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Rauf Shimarov

SFU Student Undergraduate
Applied Sciences › Computing Science › Software Development
Position Title
A fun and fascinating experience that has a huge amount of learning opportunities and that helps you to decide on the area of your future career.
Previous Experience

I didn't have any previous experience in the tech industry other than developing web-based applications at school courses.


At the beginning of my co-op search process, I didn't spend enough time building my resume, and this is my big mistake. I was applying for 2-3 positions a day with a relatively (very) bad resume for 3 months and didn't get a response from anyone. It was a stressful time since hearing nothing from the companies is tough...I then decided to pause applying to the positions and spent around a month trying to make my resume "ideal". I visited my co-op advisor and gave my resume to everyone I know to get feedback. After a pause for building my resume, I resumed my application process and got 5 interviews in the next 2 weeks. Conclusion - make sure your resume is good enough! Building a resume is an art of some kind, so seek help from the advisors and anyone who has secured a co-op position. 

The interview preparation includes (mainly) solving Data Structures and Algorithms problems on, going over lecture notes, and watching crash courses on youtube on the tools that were specified in the job posting.

Preparation Tips for Future Students
  • Spend a lot of your time on building your resume! Give it for a review to everyone: your Co-op advisor, friends, family, cat, dog, parrot, a random person on the street...well, animals is an exaggeration but literally to EVERYONE! The more different perspectives you have the better your resume will get. 
  • Imagine you've got an interview (you will get it, eventually, don't worry). Don't be nervous at the interview. Employers are just people who want to hire the best fit for their company, they don't bite. Right before the interview, I like to say to myself "I am going to speak with a friend whom I haven't seen for 10 years" multiple times, so it's really stuck in my mind. Then, the interview goes on a positive note - employers value it. Moreover, when you are positive, your answers to the behavioral questions get much more interesting, and solving technical problems gets easier.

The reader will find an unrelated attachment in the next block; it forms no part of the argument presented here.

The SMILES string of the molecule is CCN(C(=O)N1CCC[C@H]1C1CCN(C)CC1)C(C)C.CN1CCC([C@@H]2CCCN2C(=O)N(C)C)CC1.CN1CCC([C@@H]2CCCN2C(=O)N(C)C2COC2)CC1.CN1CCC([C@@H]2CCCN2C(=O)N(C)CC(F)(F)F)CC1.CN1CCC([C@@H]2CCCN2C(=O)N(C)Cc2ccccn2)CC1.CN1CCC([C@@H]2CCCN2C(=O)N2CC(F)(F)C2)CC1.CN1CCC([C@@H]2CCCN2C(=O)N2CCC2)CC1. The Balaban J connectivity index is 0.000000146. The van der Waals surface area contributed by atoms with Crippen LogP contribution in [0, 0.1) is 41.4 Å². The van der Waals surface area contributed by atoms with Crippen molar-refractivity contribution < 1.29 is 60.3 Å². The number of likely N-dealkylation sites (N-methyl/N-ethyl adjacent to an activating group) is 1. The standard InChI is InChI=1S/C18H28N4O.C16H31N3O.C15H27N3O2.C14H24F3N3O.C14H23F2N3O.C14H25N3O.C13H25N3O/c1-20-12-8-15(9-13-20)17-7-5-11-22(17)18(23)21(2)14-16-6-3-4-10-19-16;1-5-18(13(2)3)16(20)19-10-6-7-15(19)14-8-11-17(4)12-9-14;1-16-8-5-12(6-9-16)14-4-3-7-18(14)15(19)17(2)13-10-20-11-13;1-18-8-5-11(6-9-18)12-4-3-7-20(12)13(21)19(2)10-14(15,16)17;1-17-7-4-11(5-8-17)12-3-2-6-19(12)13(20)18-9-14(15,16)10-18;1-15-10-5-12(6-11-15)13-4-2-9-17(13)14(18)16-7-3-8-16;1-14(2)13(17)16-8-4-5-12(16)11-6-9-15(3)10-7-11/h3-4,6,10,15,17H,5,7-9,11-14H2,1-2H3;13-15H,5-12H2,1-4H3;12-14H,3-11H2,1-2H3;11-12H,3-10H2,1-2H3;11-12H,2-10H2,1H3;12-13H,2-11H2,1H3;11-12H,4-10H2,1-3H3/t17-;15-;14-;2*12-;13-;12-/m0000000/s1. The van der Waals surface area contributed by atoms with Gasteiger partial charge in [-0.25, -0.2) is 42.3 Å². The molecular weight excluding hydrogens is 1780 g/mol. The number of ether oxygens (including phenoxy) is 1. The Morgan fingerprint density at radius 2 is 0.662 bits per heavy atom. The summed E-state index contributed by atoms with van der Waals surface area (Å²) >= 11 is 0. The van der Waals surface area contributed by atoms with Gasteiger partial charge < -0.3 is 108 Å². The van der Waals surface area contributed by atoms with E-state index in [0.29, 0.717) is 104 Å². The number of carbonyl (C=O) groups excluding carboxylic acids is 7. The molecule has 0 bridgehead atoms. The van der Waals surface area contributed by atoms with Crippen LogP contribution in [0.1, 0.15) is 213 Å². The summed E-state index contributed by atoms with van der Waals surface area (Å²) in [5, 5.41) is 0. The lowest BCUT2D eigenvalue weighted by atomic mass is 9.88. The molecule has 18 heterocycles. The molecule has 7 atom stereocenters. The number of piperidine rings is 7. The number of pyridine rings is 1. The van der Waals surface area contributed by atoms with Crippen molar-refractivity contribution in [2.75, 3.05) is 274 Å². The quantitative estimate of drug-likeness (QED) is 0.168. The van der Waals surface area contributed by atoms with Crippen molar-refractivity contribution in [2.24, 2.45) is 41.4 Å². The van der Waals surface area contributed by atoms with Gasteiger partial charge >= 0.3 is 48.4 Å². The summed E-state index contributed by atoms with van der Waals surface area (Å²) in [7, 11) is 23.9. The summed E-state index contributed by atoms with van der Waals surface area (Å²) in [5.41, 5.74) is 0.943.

• For Celayix Software specifically, solve as many "Leetcode" questions as you can and review relational databases. Leetcode classifies problems to "easy", "medium", and "hard". It's usually enough to be able to solve "easy" questions for a co-op position but some employers ask "medium" questions as well. Don't get frustrated with "easy" questions since they are not easy at all if you just start "leetcoding". Be patient - success comes with practice. Can't say more about the interview process at Celayix - military secret ;)
During my Experience
Orientation and First Weeks

At the time I started my co-op at Celayix, the company was preparing for a huge app release, and hence, my employer didn't have time for any pieces of training. Instead, he assigned one of the Senior Developers to be my mentor and I started coding right away. So, be prepared to figure a lot of problems out by yourself and ask a lot of questions! Google was my best friend at that time.

Day to Day

I started my day by checking my email, scrolling over the tickets that I was assigned to, and setting up the goals for the day. The position was fully remote, so during the day, I was either in a Zoom meeting, or in a process of developing a new feature, or fixing some system bugs. I also read a huge amount of documentation of the tools the company used and googled a lot, so be ready to absorb info like a sponge! 

Learning and Adaptation

The most valuable thing you can get from the co-op is the knowledge that you won't be able to get anywhere but in the industry. For example, writing a clean code that follows all the development community's conventions are rarely taught at the school. However, it's a vital skill that is needed in the industry and that all professional developers should have.

The learning process in the industry also differs from the process in the school:

  1. You are learning by actually doing things
  2. Say you need to learn some tool that is needed for your work. Nobody is going to give you any lectures like in school. You'll have to learn most of the things by yourself
  3. Be ready to constantly get constructive criticism. It's totally fine that you don't know or failed something. You are a co-op, and you don't know a lot of things by definition.
Accomplishments and Challenges

At the beginning of my co-op, my goal was to get as many tickets as I can a get them done as quickly as possible, so I can show my manager that I'm a great intern. I rushed over the documentation, skipped some important sections, wrote bad code that "smelled" but worked. I wanted to do everything quickly, so I could get my next ticket, and although most of my initial implementations worked fine, I ignored the fact that an approach to the solution I chose was not the most efficient. This was a huge mistake that my manager did not like at all. 

Don't rush and make sure you fully understand the requirements of the ticket and the application system you are working with. Remember that quality is far more important than quantity.

Wrap Up

I think that Celayix Software is a great place to have your co-op. Everybody in the company is super helpful and kind, and you'll learn and get a lot of skills. After such an experience at Celayix, now getting back to school, I feel much more confident. I know what to expect after the graduation and I know which courses to take during remaining 2 years at school to succeed in the indusrty.

  • Rauf Shimarov Sep 15, 2021
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